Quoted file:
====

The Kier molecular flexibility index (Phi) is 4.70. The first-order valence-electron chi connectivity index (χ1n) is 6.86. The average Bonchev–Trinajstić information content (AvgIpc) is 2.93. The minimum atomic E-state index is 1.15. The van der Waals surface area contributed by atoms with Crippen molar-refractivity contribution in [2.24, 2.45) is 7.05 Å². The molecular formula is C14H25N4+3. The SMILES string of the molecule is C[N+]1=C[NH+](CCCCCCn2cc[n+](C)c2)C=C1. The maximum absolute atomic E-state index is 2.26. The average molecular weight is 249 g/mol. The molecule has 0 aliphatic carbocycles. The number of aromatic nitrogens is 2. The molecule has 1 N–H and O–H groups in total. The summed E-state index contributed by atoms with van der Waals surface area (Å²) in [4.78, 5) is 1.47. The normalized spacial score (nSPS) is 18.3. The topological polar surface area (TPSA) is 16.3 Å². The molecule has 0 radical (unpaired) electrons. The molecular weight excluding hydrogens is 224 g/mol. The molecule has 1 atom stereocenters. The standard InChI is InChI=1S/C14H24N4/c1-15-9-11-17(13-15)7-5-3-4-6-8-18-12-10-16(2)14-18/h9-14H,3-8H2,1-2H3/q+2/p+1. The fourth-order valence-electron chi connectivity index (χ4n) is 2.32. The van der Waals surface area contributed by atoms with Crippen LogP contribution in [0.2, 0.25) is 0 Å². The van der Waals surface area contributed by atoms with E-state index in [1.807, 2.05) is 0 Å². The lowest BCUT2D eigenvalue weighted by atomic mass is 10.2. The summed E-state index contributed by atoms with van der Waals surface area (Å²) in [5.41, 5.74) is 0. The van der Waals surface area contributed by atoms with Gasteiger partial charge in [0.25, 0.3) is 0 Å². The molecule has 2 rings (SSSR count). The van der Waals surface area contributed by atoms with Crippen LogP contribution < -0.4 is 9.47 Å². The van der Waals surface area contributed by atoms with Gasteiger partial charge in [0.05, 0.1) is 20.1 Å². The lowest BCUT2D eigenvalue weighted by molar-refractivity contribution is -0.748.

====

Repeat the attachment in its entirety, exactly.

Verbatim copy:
The Kier molecular flexibility index (Phi) is 4.70. The first-order valence-electron chi connectivity index (χ1n) is 6.86. The average Bonchev–Trinajstić information content (AvgIpc) is 2.93. The minimum atomic E-state index is 1.15. The van der Waals surface area contributed by atoms with Crippen molar-refractivity contribution in [2.24, 2.45) is 7.05 Å². The molecular formula is C14H25N4+3. The SMILES string of the molecule is C[N+]1=C[NH+](CCCCCCn2cc[n+](C)c2)C=C1. The maximum absolute atomic E-state index is 2.26. The average molecular weight is 249 g/mol. The molecule has 0 aliphatic carbocycles. The number of aromatic nitrogens is 2. The molecule has 1 N–H and O–H groups in total. The summed E-state index contributed by atoms with van der Waals surface area (Å²) in [4.78, 5) is 1.47. The normalized spacial score (nSPS) is 18.3. The topological polar surface area (TPSA) is 16.3 Å². The molecule has 0 radical (unpaired) electrons. The molecular weight excluding hydrogens is 224 g/mol. The molecule has 1 atom stereocenters. The standard InChI is InChI=1S/C14H24N4/c1-15-9-11-17(13-15)7-5-3-4-6-8-18-12-10-16(2)14-18/h9-14H,3-8H2,1-2H3/q+2/p+1. The fourth-order valence-electron chi connectivity index (χ4n) is 2.32. The van der Waals surface area contributed by atoms with Crippen LogP contribution in [0.2, 0.25) is 0 Å². The van der Waals surface area contributed by atoms with E-state index in [1.807, 2.05) is 0 Å². The lowest BCUT2D eigenvalue weighted by atomic mass is 10.2. The summed E-state index contributed by atoms with van der Waals surface area (Å²) in [5.41, 5.74) is 0. The van der Waals surface area contributed by atoms with Gasteiger partial charge in [0.25, 0.3) is 0 Å². The molecule has 2 rings (SSSR count). The van der Waals surface area contributed by atoms with Crippen LogP contribution < -0.4 is 9.47 Å². The van der Waals surface area contributed by atoms with Gasteiger partial charge in [0.05, 0.1) is 20.1 Å². The lowest BCUT2D eigenvalue weighted by molar-refractivity contribution is -0.748.